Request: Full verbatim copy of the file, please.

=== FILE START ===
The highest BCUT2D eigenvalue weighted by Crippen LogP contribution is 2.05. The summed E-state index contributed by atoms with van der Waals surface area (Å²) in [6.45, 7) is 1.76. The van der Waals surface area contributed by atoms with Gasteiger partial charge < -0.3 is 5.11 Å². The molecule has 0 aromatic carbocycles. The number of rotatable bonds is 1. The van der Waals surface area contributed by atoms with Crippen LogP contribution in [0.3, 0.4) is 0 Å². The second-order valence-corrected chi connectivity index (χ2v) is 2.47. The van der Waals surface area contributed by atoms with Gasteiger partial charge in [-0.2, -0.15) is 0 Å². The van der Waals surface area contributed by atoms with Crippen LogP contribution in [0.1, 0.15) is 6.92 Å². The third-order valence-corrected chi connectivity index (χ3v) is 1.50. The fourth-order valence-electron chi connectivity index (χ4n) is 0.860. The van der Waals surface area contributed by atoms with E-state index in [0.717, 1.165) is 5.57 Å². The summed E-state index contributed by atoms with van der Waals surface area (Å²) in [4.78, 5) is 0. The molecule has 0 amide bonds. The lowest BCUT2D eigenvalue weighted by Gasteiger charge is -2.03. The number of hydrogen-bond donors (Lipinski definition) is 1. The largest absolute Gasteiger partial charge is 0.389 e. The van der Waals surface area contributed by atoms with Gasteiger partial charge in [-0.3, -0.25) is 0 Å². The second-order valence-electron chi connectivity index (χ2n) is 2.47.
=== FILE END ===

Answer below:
The highest BCUT2D eigenvalue weighted by Crippen LogP contribution is 2.05. The summed E-state index contributed by atoms with van der Waals surface area (Å²) in [6.45, 7) is 1.76. The van der Waals surface area contributed by atoms with Gasteiger partial charge < -0.3 is 5.11 Å². The molecule has 0 aromatic carbocycles. The number of rotatable bonds is 1. The van der Waals surface area contributed by atoms with Crippen LogP contribution in [0.3, 0.4) is 0 Å². The second-order valence-corrected chi connectivity index (χ2v) is 2.47. The van der Waals surface area contributed by atoms with Gasteiger partial charge in [-0.2, -0.15) is 0 Å². The van der Waals surface area contributed by atoms with Crippen LogP contribution in [0.1, 0.15) is 6.92 Å². The third-order valence-corrected chi connectivity index (χ3v) is 1.50. The fourth-order valence-electron chi connectivity index (χ4n) is 0.860. The van der Waals surface area contributed by atoms with E-state index in [0.717, 1.165) is 5.57 Å². The summed E-state index contributed by atoms with van der Waals surface area (Å²) in [4.78, 5) is 0. The molecule has 0 amide bonds. The lowest BCUT2D eigenvalue weighted by Gasteiger charge is -2.03. The number of hydrogen-bond donors (Lipinski definition) is 1. The largest absolute Gasteiger partial charge is 0.389 e. The van der Waals surface area contributed by atoms with Gasteiger partial charge in [-0.3, -0.25) is 0 Å². The second-order valence-electron chi connectivity index (χ2n) is 2.47.